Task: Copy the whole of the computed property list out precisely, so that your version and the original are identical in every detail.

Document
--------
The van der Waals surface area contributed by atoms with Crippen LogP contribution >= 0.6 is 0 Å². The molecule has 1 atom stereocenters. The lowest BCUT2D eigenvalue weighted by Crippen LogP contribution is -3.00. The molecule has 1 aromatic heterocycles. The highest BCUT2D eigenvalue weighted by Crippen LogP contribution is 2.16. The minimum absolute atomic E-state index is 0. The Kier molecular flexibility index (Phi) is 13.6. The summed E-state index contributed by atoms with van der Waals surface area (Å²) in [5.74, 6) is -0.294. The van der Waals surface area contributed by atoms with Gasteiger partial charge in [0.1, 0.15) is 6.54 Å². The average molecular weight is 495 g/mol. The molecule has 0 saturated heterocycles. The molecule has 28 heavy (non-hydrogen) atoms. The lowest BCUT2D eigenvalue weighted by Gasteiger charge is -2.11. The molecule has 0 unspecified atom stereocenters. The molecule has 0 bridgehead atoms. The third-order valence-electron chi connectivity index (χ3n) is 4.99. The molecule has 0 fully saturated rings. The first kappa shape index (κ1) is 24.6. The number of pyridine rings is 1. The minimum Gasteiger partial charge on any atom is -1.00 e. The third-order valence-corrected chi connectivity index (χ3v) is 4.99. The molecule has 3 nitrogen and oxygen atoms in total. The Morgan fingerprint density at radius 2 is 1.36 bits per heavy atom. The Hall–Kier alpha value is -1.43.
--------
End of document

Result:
The van der Waals surface area contributed by atoms with Crippen LogP contribution >= 0.6 is 0 Å². The molecule has 1 atom stereocenters. The lowest BCUT2D eigenvalue weighted by Crippen LogP contribution is -3.00. The molecule has 1 aromatic heterocycles. The highest BCUT2D eigenvalue weighted by Crippen LogP contribution is 2.16. The minimum absolute atomic E-state index is 0. The Kier molecular flexibility index (Phi) is 13.6. The summed E-state index contributed by atoms with van der Waals surface area (Å²) in [5.74, 6) is -0.294. The van der Waals surface area contributed by atoms with Gasteiger partial charge in [0.1, 0.15) is 6.54 Å². The average molecular weight is 495 g/mol. The molecule has 0 saturated heterocycles. The molecule has 28 heavy (non-hydrogen) atoms. The lowest BCUT2D eigenvalue weighted by Gasteiger charge is -2.11. The molecule has 0 unspecified atom stereocenters. The molecule has 0 bridgehead atoms. The third-order valence-electron chi connectivity index (χ3n) is 4.99. The molecule has 0 fully saturated rings. The first kappa shape index (κ1) is 24.6. The number of pyridine rings is 1. The minimum Gasteiger partial charge on any atom is -1.00 e. The third-order valence-corrected chi connectivity index (χ3v) is 4.99. The molecule has 3 nitrogen and oxygen atoms in total. The Morgan fingerprint density at radius 2 is 1.36 bits per heavy atom. The Hall–Kier alpha value is -1.43.